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Debt of the Royal Chamber

The model described above worked even at a high interest rate, as the country had not been at war for a long time and there was effectively no strong ruling court that would unproductive!}' tap funds from the economy in the form of taxes or forced loans. This significantly changed after 1526 when the Austrian Archduke Ferdinand of Habsburg was elected the King of Bohemia. Czech estates rejected Ferdinand’s claims for recognition of the hereditary ruling rights through his wife (sister of the previous King Louis). They insisted on an election because it included the acceptance of an election waiver by the candidate for the throne. This undertaking also included the acceptance of all financial liabilities of the previous rulers in relation to the domestic estates which were secured by pledges of former medieval royal property, property of secularized ecclesiastical institutions, and by the continuous income sources of the ruler including mint revenues and other assets. Although the Lands of the Bohemian Crown were the economically strongest region in the newly established Bohemian-Austro-Hungarian personal union and they were also in a politically safe zone (the Hungarian and Austrian lands were under an imminent threat of invasion by the Ottoman Empire), they yielded only irregular income from ad-hoc tax levies which were, however, subject to the approval of the Land Diet.

From the very beginning of his reign in Bohemia, King Ferdinand tried to change this situation which was disadvantageous for him. Yet the King managed to find one effective tool to force the domestic nobility to pay his expenses. Most of the medieval royal and ecclesiastical properties were held by great magnates but legally, they represented long-term pledges that the king could theoretically redeem. In view of the long-term inflationary development, the difference between the nominal amount of the pledges (determined in the 15th century) and the real value of the dominions at the beginning of the second third of the 16th century was considerable. Therefore, the king enforced money loans in high amounts, especially from great magnates that did not bear interests and were never expected to be repaid by the King. He only continuously ‘credited’ the loan amount to the original pledge amount up to the real market price of the relevant dominion. Naturally, the King also took into account the real political situation, and he therefore used such economic instruments individually with regard to the position of the specific noblemen within the aristocratic opposition or in the newly emerging power structures at the court.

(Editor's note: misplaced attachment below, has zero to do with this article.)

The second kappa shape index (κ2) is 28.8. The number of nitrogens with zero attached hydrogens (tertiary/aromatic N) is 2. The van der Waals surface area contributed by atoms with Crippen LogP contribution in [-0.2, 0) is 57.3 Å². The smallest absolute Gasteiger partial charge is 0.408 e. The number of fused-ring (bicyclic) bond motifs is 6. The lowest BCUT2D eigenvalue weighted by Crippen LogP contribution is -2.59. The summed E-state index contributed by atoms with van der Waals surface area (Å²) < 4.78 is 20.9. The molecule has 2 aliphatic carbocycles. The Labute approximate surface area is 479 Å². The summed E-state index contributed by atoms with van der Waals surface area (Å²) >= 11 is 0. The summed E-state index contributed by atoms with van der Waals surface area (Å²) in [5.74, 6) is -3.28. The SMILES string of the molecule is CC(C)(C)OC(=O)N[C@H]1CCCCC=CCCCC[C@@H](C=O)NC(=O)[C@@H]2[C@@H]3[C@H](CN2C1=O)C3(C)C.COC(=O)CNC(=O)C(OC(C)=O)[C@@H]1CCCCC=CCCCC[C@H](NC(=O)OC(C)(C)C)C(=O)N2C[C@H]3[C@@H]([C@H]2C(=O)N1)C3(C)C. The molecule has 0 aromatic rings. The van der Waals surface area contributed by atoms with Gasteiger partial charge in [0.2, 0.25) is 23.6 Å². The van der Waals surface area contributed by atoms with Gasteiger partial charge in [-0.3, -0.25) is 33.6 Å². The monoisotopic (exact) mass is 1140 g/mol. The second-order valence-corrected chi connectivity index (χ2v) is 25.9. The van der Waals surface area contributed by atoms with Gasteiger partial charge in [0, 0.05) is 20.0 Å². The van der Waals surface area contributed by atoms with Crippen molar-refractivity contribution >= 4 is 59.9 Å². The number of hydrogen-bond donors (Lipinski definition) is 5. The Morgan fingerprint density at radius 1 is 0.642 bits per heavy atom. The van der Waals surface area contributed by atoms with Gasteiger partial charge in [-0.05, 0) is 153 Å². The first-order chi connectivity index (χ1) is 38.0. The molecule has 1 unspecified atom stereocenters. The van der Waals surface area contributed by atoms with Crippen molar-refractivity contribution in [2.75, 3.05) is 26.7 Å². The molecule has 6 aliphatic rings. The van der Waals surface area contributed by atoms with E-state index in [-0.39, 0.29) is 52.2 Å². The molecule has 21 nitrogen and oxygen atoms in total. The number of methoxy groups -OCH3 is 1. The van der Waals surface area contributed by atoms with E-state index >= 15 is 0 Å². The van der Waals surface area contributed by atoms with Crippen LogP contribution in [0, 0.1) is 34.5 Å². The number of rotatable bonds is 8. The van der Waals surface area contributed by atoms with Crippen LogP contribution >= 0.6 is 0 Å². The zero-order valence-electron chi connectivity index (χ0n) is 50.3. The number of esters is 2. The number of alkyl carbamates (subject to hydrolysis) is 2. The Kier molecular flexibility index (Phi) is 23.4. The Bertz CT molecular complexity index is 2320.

However, these gradual steps were not sufficient for King Ferdinand to solve the long-term internal indebtedness of the Royal Chamber that he partially ‘inherited’ from his predecessors on the Bohemian royal throne and partly exacerbated himself. Loans to the Royal Chamber also carried the standard 10% interest meaning that even servicing of the sovereign debt represented considerable costs, although the debt itself was not being repaid.

The prospects of any significant change were fundamentally limited by the financial costs of the war in the Balkans. The defence costs of the rest of the Lands of the Hungarian Crown and the hereditary Austrian lands in the Danube region also absorbed the vast majority of tax revenues from the Bohemian lands. Thus, using a tax instrument to reduce the internal debt was also not an option. At the beginning of the 1540s, the interest rate of 10% was already too high for Czech economy both in terms of the cost of servicing the sovereign debt (which amounted to approximately half a million threescore of Czech groschen) and also for the financial chambers of great magnates.

 
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